- More than 2,000 participants from the world's 51 small island developing states (SIDS), their traditional partners from other countries, including some 25 heads of State and government, are participating in the Mauritius summit. The summit follows up on a Global Conference organised in Barbados ten years ago.
A minute of silence to remember the victims of the recent Indian Ocean tsunami opened the inaugural session of the International Meeting to Review the Implementation of the Programme of Action for the Sustainable Development of Small Island Developing States in Mauritius this morning.
- Our heart goes out to all those who have suffered and continue to suffer and we wish to reiterate here our heartfelt sympathy and solidarity with all the countries and peoples hit by the tsunami, said Paul Bérenger, Prime Minister of Mauritius, in his opening speech.
The Mauritius meeting is being organised by the UN in collaboration with its various agencies. Over the next four days the 2,000 participants will review the implementation of the SIDS programme of action agreed upon ten years ago at a Global Conference in Barbados.
- The task for the International Meeting is a critical one for SIDS, said Anwarul Chowdhury, Secretary-General of the meeting. "Despite the efforts made by small island developing states, the expectations for international support and cooperation for the implementation of the Barbados Programme have not materialised," he continued.
Emerging issues such as HIV/AIDS, trade and security had further compounded the problems facing these small island nations made vulnerable by their size and isolation, Mr Chowdhury said. In order to make "meaningful headway" he added, "the priorities that are set here in Mauritius must not only be realistic and achievable, but should command the full and genuine support of the international community."
Mr Chowdhury indicated that many small island developing states had introduced domestic reforms in macroeconomic policies to facilitate their integration into the global economy. "The smallness and remoteness of the SIDS continue to pose serious problems in providing international aid and enhancing foreign investments," he said. He urged the small islands to increase their efforts to hasten the pace of regional economic integration.
Earlier Mr Chowdhury had met with the President of Mauritius, Sir Anerood Jugnauth and complimented him on the progress made by Mauritius towards social and economic development, primarily in the areas of tourism, clothing, textiles and information technology. Earlier Mr Chowdhury had separate meetings with the Mauritian Prime Minister, Minister of Foreign Affairs Jaya Krishna Cuttaree and the Minister of Environment Rajesh Bhagwan.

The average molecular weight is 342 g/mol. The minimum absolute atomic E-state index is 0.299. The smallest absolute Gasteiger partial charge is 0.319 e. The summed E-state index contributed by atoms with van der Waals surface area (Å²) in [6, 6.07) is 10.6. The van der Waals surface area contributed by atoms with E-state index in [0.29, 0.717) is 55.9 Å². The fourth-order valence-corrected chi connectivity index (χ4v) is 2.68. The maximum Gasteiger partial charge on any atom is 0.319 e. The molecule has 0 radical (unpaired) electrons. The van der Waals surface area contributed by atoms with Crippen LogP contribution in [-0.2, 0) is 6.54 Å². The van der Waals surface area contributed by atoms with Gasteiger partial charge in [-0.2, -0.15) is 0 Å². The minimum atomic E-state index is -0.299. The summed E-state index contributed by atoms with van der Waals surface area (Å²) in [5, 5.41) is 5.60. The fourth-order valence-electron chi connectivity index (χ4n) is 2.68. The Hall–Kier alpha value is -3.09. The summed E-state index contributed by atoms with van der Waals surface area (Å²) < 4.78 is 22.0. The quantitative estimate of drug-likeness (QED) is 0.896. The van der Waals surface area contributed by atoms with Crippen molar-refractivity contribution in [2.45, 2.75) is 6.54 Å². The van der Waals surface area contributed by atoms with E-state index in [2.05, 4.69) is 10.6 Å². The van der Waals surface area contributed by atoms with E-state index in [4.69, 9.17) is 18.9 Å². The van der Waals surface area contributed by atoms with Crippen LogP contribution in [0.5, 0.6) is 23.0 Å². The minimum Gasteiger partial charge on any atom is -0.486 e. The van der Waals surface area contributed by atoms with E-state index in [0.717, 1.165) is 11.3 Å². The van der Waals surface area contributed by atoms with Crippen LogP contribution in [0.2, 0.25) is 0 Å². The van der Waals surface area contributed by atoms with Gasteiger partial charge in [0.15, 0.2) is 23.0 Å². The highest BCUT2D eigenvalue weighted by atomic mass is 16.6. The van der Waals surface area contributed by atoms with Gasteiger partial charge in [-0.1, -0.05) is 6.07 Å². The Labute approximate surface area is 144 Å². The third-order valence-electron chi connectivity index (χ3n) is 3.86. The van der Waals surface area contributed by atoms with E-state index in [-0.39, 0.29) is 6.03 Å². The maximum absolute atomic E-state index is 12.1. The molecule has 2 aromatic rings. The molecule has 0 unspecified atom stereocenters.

Mr Chowdhury underscored the importance of tourism for the development of SIDS. "Tourism can stimulate other sectors like ecotourism, water management, coastal zone management and the development of parks and protected areas. Tourism has a distinct multiplier effect on the lives of its inhabitants, particularly in small island nations," he said.
Another key issue on the agenda is the role of culture in the sustainable development of SIDS. A further important event on the agenda will be a session on "Reducing vulnerability and building resilience of SIDS," to be held on Tuesday. It has been convened by the World Meteorological Organisation and the International Federation of Red Cross and Red Crescent Societies, in the aftermath of the Indian Ocean tsunami.
The Mauritius Meeting is expected to adopt a proactive strategy to further implement the Barbados Programme of Action, which includes priority areas like natural disasters, climate change, wastes, marine resources, freshwater, energy, biodiversity, transport and tourism. The strategy is also to address emerging problems such as market access and new security concerns.
Of the 51 countries grouped as small island developing states (SIDS), the largest number is from the Pacific Ocean and the Caribbean. African nations belonging to the group, in addition to the host nation, include Cape Verde, Comoros, Madagascar, Săo Tomé and Príncipe, Seychelles and Zanzibar - a total of seven states.
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